Meeting planned to address Santa Cruz crime surge

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Meeting planned to address Santa Cruz crime surge

BY GARFIELD MYERS
Editor-at-large
South/Central Bureau
editorial@jamaicaobserver.com

Monday, May 18, 2020

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BLACK RIVER, St Elizabeth — The St Elizabeth Municipal Corporation plans to urgently organise a “consultation” involving the police, business leaders, political representatives, and community leaders in Santa Cruz to discuss a sharp rise in armed robberies there.

“I am committed to getting it done as soon as possible,” Black River mayor and chairman of the municipal corporation Derrick Sangster told the Jamaica Observer.

Crime in St Elizabeth, and specifically in Santa Cruz, was a major talking point at the monthly meeting of the corporation last Thursday with Councillor Christopher Williams (Jamaica Labour Party, Santa Cruz Division), supported by colleagues across party lines, urging decisive action.

Arguing that it was obvious that the criminals were organised and closely watching the police and business community, Williams said the police should come up with “new strategies” and “a different approach” to fighting crime in Santa Cruz, which is St Elizabeth's leading commercial area.

Williams noted that the criminals were carrying out their operations in broad daylight in crowded areas, and apparently had “no fear” of the security forces. “Is almost every week now,” he lamented.

Chief of police in St Elizabeth, Superintendent Samuel Morgan, assured the councillors that new strategies were being devised, evidence of which would be on show in short order.

Morgan said he was in full agreement with the proposal for a meeting with all stakeholders.

In response to questions, Morgan said arrangements for establishment, in St Elizabeth, of the anti-crime national surveillance system, Jamaica Eye, were well “in train”. The political capital Black River as well as Santa Cruz would be equipped first “and then Junction”, he said.

Morgan told journalists following the meeting that since the start of May, up to last Thursday, there had been five robberies carried out by men armed with guns in St Elizabeth four of those occurred in Santa Cruz. He said financial institutions and retail establishments were targeted by criminals.

Jamaica Constabulary Force (JCF) statistics up to May 10 show that since the start of the year all major crimes have seen increases in St Elizabeth, apart from rape and larceny.

Murders had moved up to 12 from nine when compared to the same period in the previous year, shooting had increased to 16 from five last year, robbery increased to 32 from 31, break-ins moved to 49 from 43. Rape was down by one to seven, while there were no reports of larceny compared to four for the similar period last year.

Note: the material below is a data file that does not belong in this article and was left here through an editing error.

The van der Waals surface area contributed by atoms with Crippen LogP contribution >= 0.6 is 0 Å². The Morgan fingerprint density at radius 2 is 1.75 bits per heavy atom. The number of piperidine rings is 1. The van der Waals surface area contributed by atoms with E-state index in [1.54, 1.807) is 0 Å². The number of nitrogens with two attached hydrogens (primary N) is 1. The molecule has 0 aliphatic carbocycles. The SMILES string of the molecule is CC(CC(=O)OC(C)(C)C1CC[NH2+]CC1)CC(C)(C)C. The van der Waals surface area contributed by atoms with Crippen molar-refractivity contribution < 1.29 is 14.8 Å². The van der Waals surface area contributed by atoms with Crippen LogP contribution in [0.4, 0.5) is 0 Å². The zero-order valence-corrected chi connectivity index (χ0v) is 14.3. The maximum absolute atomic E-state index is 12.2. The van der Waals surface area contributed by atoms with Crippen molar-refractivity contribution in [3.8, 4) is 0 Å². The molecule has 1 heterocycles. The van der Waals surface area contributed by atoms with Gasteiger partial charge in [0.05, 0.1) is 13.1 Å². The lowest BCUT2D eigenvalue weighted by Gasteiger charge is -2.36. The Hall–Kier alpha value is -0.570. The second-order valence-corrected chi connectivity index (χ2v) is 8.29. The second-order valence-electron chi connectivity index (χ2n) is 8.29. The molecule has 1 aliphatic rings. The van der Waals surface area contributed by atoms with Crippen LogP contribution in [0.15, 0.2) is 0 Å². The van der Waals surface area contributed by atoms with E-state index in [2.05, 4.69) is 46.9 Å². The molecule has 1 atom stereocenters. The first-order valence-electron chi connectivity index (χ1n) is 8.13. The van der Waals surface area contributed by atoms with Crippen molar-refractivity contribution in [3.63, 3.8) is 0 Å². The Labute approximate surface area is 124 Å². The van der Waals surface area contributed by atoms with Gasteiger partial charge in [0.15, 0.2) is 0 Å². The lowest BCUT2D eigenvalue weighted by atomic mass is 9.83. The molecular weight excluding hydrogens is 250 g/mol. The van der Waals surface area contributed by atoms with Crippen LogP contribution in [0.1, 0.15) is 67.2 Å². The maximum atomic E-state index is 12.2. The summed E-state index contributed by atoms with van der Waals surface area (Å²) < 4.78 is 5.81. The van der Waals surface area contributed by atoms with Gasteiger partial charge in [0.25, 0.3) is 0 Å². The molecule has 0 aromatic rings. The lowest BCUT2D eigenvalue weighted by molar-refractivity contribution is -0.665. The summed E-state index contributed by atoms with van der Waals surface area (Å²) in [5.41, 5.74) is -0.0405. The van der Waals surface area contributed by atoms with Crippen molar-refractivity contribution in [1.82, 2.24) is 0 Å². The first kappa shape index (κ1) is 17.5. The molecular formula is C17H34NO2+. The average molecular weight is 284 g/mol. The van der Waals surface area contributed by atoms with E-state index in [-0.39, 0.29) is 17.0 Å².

Councillor Audie Myers (People's National Party, Siloah Division) suggested that a shortcoming in crime-fighting in Santa Cruz and the wider St Elizabeth was the failure of people to adequately protect their businesses using available security arrangements.

He said some large, profitable business operations were too “loose and open” and the police couldn't be expected to be everywhere.

Councillor Sangster (JLP, Mountainside Division) later told the Observer that this was a matter that was likely to be raised at the Santa Cruz consultation.

Councillor Everton Fisher (PNP, Balaclava Division) told the corporation meeting that despite the problems with crime, the police in St Elizabeth were doing a “tremendous job” with little resources, and in the context of the challenges posed by the COVID-19 pandemic.

Fisher, the former mayor of Black River, urged fellow political representatives to encourage citizens to be “vigilant” in helping the police, especially during this time of crisis.

Councillor Richard Solomon (JLP, New Market Division), who wore a transparent face shield to the meeting, noted that the recommended wearing of masks in recent weeks as a result of the health crisis was making life more difficult for the police and easier for criminals.

The criminals, he said, could now blend in without fear of raising suspicions, whereas, until quite recently, the sight of someone wearing a mask would have raised red flags for people. It was in that context, he suggested, law-abiding citizens should consider wearing transparent face shields.

With bars set for reopening along restricted lines tomorrow, after weeks of shutdown because of COVID-19, Councillor Layton Smith (PNP, Myersville Division) warned that the police will have to be on the alert.

“We all know that criminals love [to] target bars,” he said.


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